For this reason, on April 27 and April 28, a roundtable was convened by the American College of Sports Medicine and Kaiser Permanente: A “Call to Action on Making Physical Activity Assessment and Prescription a Medical Standard of Care”.  This was held at the Kaiser Permanente Center for Total Health in Washington, DC, and it was chaired by Robert Sallis, MD, a Kaiser Permanante family physician and chair of the Exercise is Medicine Global Health initiative.  The meeting was attended by individuals representing a range of major medical organizations with a goal of developing a consensus around including physical activity assessment and prescription at each patient visit.  One of the outcomes of the roundtable will be a white paper that outlines a plan to make this happen in the near future.   

For National Healthcare Decisions Day, a Conversation with Daniel Johnson, MD, FAAHPM, on Planning for Your Care

The Denver Hospice.   (Photo by ELLEN JASKOL)In recognition of National Healthcare Decisions Day on April 16, we spoke with Dr. Dan Johnson, national physician lead for palliative care at Kaiser Permanente’s Care Management Institute, to demystify health care decision making and understand the importance of advance care planning.

Q: What is advance care planning and why is it so important?

A: Advance care planning (ACP) is the process of planning for future medical decisions. ACP enables you to better inform and direct your care in situations where you’re not able to speak for yourself. Importantly, ACP:

  • starts with reflection and conversation around personal values, goals, and beliefs;
  • includes others – loved ones, family members and your health care team; and
  • often results in completion of an advance directive – a written plan for future medical care regarding goals of care or desired treatments for a possible or probable event.

It’s not easy to think about serious illness, much less plan for it. Yet we must. Advance care plans protect us when we cannot speak for ourselves. It’s a precious gift to our loved ones. Instead of guessing, our families and doctors have much needed guidance to ensure the right care.

Q: Why do I need to do this, especially if I’m healthy?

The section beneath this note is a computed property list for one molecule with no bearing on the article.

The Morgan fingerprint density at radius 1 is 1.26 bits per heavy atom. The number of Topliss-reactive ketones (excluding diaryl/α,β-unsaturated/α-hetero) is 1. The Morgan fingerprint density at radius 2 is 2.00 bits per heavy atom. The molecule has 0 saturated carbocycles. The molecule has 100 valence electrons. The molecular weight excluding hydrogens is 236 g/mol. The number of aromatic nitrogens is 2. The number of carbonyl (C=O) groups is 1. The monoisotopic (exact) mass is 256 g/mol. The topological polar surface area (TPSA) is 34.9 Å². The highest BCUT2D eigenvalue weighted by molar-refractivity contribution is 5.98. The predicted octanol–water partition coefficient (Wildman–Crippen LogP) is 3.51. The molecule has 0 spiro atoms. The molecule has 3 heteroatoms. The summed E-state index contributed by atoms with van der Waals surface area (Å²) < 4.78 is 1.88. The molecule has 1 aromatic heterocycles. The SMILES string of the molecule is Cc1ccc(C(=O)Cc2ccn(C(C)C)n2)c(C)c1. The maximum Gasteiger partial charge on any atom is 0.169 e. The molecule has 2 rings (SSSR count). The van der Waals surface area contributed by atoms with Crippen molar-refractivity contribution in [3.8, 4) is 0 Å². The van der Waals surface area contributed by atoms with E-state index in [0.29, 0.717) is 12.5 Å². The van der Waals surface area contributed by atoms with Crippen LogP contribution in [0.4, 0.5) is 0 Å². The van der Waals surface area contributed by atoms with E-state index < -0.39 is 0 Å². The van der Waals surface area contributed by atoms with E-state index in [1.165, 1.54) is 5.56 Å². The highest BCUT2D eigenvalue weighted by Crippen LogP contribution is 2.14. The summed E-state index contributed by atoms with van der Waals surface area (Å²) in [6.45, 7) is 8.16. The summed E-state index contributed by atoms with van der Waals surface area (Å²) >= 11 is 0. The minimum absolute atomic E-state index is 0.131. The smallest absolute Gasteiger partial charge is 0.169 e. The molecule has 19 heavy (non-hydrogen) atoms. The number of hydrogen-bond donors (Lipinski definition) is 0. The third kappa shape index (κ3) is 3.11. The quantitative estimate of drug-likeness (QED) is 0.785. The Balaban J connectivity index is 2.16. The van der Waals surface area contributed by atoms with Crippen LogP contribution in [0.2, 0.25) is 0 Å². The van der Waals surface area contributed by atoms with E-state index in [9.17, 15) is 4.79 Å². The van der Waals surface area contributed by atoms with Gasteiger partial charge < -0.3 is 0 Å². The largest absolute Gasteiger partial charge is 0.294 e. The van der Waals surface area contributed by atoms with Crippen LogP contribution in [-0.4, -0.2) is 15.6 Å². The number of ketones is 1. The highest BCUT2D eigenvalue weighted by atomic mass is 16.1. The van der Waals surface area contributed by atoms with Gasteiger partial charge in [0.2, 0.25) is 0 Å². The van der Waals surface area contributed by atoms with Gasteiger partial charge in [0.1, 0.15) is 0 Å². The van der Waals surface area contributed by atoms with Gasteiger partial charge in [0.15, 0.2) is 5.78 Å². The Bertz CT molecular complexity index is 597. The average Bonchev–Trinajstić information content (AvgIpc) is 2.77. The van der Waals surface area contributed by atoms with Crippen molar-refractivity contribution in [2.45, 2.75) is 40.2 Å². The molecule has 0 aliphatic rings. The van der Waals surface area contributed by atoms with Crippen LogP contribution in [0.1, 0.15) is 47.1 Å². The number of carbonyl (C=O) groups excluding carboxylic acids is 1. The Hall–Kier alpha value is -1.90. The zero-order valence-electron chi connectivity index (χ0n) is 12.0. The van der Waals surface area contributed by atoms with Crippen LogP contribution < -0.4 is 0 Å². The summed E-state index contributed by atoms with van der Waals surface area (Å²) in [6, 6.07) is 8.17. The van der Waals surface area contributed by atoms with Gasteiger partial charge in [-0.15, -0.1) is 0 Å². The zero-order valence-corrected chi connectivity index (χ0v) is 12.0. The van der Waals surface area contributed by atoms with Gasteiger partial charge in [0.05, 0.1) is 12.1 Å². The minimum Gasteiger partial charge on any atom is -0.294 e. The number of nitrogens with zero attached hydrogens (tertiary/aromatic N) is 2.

A: Accidents and serious illness sometimes strike suddenly. Terri Schiavo never planned for a cardiac arrest at age 26. Without prior plans or an appointed decision maker, her health care team and family were left to guess her wishes around prolonged life support. Sadly, the guessing irreparably divided her family.

Not everyone is ready to fill out an advance directive. Having a conversation with your health care team is still helpful in these instances to communicate the things that matter most to you. Appointing an agent – someone to speak for you if you cannot speak for yourself – is a crucial step at any time, even when you’re not fully sure of your wishes for future care.

Q: I already filled out an advance directive. Do I need to do this again?

A: Possibly. This question is best answered by your doctor and health care team. For example, sometimes documents filled out in one state are not valid in all states. Documents completed in the absence of informed discussions are rarely helpful (and often confusing). I would recommend re-doing your advance directives if you know your plans have changed or if you did not include your loved ones in your original planning discussions.

Q: Do I need to use any specific forms for an advance directive — from a particular care provider, for example?

A: No.  For instance, many Kaiser Permanente regions are beginning to offer our members advance care planning classes or one-on-one facilitated sessions — but no one is required to use a Kaiser Permanente advance directive form. Talk with your doctor and health care team to learn about your options.

Anyone can use Kaiser Permanente forms. Regardless of the form you use, be sure to discuss your values, preferences and documents with your health care team.

Q: How can I be reassured that the health care provider will look at my advance directive and follow my wishes?

I’d recommend two things. First, insist on including your health care team in discussions. Your physician and other providers will help you ask the right questions, explore your values, and pose important “what ifs” to help you communicate treatment preferences. The team will help you complete a written directive and assure that directive is correctly stored in your medical record. Second, include your loved ones. Ensure your appointed “agent” is present during actual conversations and completion of directives. Give copies of completed directives to your doctor, agent and other loved ones so that those who are most important to you know your wishes.

A: What happens if I want to update my advance directive? Do I need to fill out a new one?

Remember, advance care planning is not a single event. Rather, it is a series of conversations that start when we’re healthy and continue throughout our lives. Yes, refresh your discussions and directives with major changes in your relationships, personal values or health status. Your doctors (in concert with your appointed health care agent) will always use the most recently completed documents to direct your care.